Robert Osserman, professor emeritus of mathematics, died Nov. 30 at his home in Berkeley. He was 84.

He joined the Stanford faculty in 1955 and served as chair of the Department of Mathematics from 1973 to 1979. He was the Andrew W. Mellon Professor of Interdisciplinary Studies from 1987 to 1990.

From 1990 to 1995, he served as the deputy director of the Mathematical Sciences Research Institute in Berkeley, an organization that he helped to found in the early 1980s. He helped it become one of the world’s premier research centers for mathematics and served as its director of special projects until his death.

During his long career, Osserman held visiting appointments at the University of Colorado, the Courant Institute, Harvard and the University of California-Berkeley, and was also the recipient of Fulbright and Guggenheim fellowships. In 1960-61, he was head of the Mathematics Branch of the Office of Naval Research in Washington, D.C.

Osserman received his PhD from Harvard University, where he wrote his thesis under the direction of Lars Ahlfors. He initially worked in the field of Riemann surfaces and complex analysis. Early in his career, he became aware of minimal surfaces – mathematical generalizations of soap films – that minimize area among all surfaces with the same boundary.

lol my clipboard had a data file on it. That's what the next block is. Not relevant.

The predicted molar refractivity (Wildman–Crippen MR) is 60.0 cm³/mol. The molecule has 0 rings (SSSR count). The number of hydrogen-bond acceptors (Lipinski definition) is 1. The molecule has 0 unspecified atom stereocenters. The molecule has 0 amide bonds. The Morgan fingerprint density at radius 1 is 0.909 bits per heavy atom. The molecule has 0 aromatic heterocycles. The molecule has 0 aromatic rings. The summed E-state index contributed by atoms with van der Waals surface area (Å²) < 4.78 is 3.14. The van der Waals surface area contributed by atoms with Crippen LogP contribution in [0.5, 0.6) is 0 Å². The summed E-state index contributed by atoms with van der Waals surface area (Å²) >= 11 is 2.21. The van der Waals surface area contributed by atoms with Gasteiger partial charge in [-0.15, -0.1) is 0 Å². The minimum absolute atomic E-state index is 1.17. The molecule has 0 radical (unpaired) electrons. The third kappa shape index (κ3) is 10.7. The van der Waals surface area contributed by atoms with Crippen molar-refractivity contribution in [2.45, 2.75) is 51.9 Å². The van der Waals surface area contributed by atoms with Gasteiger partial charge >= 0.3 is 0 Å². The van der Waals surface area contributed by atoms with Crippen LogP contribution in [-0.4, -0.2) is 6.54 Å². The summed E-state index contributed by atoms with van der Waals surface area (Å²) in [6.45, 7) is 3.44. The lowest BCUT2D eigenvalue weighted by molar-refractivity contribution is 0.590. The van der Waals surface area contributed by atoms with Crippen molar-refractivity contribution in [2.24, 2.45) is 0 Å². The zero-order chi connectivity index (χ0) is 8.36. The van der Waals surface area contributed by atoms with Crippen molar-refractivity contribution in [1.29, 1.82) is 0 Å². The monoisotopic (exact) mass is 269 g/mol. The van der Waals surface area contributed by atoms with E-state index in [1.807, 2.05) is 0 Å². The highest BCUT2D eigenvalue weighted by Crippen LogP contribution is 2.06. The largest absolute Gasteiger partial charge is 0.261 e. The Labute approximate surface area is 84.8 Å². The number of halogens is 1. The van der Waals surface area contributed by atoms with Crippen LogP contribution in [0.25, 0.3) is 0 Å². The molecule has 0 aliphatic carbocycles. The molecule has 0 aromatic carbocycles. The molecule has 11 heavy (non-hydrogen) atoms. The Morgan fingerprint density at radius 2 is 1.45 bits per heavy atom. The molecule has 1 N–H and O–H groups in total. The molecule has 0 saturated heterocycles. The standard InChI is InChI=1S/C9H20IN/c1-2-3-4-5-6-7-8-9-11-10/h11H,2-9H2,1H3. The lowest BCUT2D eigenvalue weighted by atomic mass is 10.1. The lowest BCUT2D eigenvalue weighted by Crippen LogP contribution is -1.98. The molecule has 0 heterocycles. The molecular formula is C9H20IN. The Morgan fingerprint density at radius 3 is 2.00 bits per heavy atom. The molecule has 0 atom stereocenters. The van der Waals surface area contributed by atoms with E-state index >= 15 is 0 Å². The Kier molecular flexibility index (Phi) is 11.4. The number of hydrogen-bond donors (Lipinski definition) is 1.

As far back as the 18

^{th}century, mathematicians studying minimal surfaces wrestled with questions that were easy to state but stubbornly difficult to solve, until Osserman and Ahlfors made important breakthroughs.

**Mathematical study of minimal surfaces**

Osserman was able to exploit the classical connection between formulas that represent these surfaces and complex analysis. He created far-reaching extensions of this relationship, and then used these insights to resolve many open questions in the field. His monograph

*Survey of Minimal Surfaces*, first published in 1969, with a second edition in 1986, remains a standard reference in the subject and has introduced this beautiful subject to generations of mathematicians.

Minimal surfaces and their generalizations are central to geometric analysis, an area of research that has connections to many areas in physics, the calculus of variations, Riemannian geometry and partial differential equations. During his tenure as chair of Stanford’s math department and for the decade that followed, Osserman played a key role in hiring and nurturing many of the world’s best mathematicians in this area, helping the university to become a world leader in this very important field of mathematics.

Osserman authored or co-authored more than 70 research papers. He was the thesis supervisor for nine graduate students, many of whom have gone on to be successful researchers and professors in geometry, topology and computer science.

"Bob Osserman was my thesis adviser, my colleague and my very dear friend," said Blaine Lawson, who was his first PhD student and is now a professor of mathematics at Stony Brook University and a member of the National Academy of Sciences. "He was a mentor of tremendous influence in my mathematical development and on my outlook on mathematical life. He was a man of immense erudition and personal warmth and charm."